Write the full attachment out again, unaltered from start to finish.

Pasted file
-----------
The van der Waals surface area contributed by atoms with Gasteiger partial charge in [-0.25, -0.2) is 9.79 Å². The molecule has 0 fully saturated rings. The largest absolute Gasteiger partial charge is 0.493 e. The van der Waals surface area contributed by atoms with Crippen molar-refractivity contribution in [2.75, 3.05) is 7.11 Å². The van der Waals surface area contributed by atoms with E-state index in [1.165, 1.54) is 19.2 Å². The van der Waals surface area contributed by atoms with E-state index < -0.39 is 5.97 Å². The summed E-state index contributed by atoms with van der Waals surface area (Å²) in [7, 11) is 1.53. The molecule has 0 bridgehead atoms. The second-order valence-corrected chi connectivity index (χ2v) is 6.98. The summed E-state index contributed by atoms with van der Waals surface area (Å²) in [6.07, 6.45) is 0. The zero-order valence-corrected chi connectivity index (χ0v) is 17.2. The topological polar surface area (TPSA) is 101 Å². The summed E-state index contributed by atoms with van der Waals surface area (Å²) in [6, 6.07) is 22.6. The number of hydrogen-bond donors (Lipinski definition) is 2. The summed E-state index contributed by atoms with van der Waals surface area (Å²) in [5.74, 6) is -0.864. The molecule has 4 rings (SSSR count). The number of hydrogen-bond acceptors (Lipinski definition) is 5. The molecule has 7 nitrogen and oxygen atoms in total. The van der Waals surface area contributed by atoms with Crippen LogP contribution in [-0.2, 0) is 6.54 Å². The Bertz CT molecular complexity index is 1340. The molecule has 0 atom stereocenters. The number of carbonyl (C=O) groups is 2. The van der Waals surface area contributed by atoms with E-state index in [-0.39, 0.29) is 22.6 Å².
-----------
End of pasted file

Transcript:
The van der Waals surface area contributed by atoms with Gasteiger partial charge in [-0.25, -0.2) is 9.79 Å². The molecule has 0 fully saturated rings. The largest absolute Gasteiger partial charge is 0.493 e. The van der Waals surface area contributed by atoms with Crippen molar-refractivity contribution in [2.75, 3.05) is 7.11 Å². The van der Waals surface area contributed by atoms with E-state index in [1.165, 1.54) is 19.2 Å². The van der Waals surface area contributed by atoms with E-state index < -0.39 is 5.97 Å². The summed E-state index contributed by atoms with van der Waals surface area (Å²) in [7, 11) is 1.53. The molecule has 0 bridgehead atoms. The second-order valence-corrected chi connectivity index (χ2v) is 6.98. The summed E-state index contributed by atoms with van der Waals surface area (Å²) in [6.07, 6.45) is 0. The zero-order valence-corrected chi connectivity index (χ0v) is 17.2. The topological polar surface area (TPSA) is 101 Å². The summed E-state index contributed by atoms with van der Waals surface area (Å²) in [6, 6.07) is 22.6. The number of hydrogen-bond donors (Lipinski definition) is 2. The summed E-state index contributed by atoms with van der Waals surface area (Å²) in [5.74, 6) is -0.864. The molecule has 4 rings (SSSR count). The number of hydrogen-bond acceptors (Lipinski definition) is 5. The molecule has 7 nitrogen and oxygen atoms in total. The van der Waals surface area contributed by atoms with Crippen LogP contribution in [-0.2, 0) is 6.54 Å². The Bertz CT molecular complexity index is 1340. The molecule has 0 atom stereocenters. The number of carbonyl (C=O) groups is 2. The van der Waals surface area contributed by atoms with E-state index in [-0.39, 0.29) is 22.6 Å².